Thursday, 12 October 2017

A Herd

On Monday after work Neil Rowntree, Pete Clark and myself had a ramble round the Somerset levels. It was mostly the usual stuff with Glossy Ibis, Great White Egret and a few Marsh Harriers the highlights. Try as we might we couldn't winkle out any Bitterns and we ambled back towards the car at Ham Wall RSPB. There was an obvious egret roost on the southern boundary of the reserve and I suggested we scope it for Cattle Egrets. Remarkably all the birds I could make out were Cattle Egrets - about 15. We moved along to the bridge over the drain near the car park for a better angle and tried again. This time we came up with 28 Cattle Egrets, 1 Great White Egret and 1 Little Egret amongst the Cormorants. As the light left, Pete saw the Glossy Ibis fly over towards Shapwick Heath.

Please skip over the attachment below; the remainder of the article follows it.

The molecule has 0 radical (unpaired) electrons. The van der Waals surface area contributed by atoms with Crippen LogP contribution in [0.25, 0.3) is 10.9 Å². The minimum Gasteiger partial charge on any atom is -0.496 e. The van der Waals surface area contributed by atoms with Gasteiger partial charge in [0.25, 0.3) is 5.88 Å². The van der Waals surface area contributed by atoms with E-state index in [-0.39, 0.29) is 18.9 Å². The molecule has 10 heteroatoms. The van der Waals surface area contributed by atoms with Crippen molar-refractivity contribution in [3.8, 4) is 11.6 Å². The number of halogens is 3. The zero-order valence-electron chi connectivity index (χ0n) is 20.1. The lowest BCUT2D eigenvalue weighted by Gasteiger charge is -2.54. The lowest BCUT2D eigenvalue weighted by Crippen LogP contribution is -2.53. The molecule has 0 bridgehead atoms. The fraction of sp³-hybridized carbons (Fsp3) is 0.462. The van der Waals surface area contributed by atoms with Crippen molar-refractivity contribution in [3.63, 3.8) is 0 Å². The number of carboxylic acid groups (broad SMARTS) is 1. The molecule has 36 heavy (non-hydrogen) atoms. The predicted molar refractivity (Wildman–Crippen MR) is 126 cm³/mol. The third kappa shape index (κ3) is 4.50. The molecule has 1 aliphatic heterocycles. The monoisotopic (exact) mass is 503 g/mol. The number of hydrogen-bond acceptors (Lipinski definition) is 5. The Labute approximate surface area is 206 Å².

20 of the 32 Roosting Cattle Egrets - Ham Wall RSPB 10/10/17
A few emails and messages and it became apparent that this was the highest single count for Somerset. I wasn't convinced that we had done a great job of counting them due to our surprise at finding the roost so we went back the next evening without Pete. A single bird came into roost at about 18:15 and a few minutes later a flock of 27 Cattle Egrets came in. 28 then, perhaps we were correct the first time round. The egrets started to drop out of the trees into lower vegetation out of sight and the light was dropping when four more flew in - 32 Cattle Egrets! The Glossy Ibis then shot over and the light left. By 18:45 it was nearly dark and the only egrets remaining on view were 2 Great Whites and a Little. Time for off then.

No comments:

How brains and birds become mutually exclusive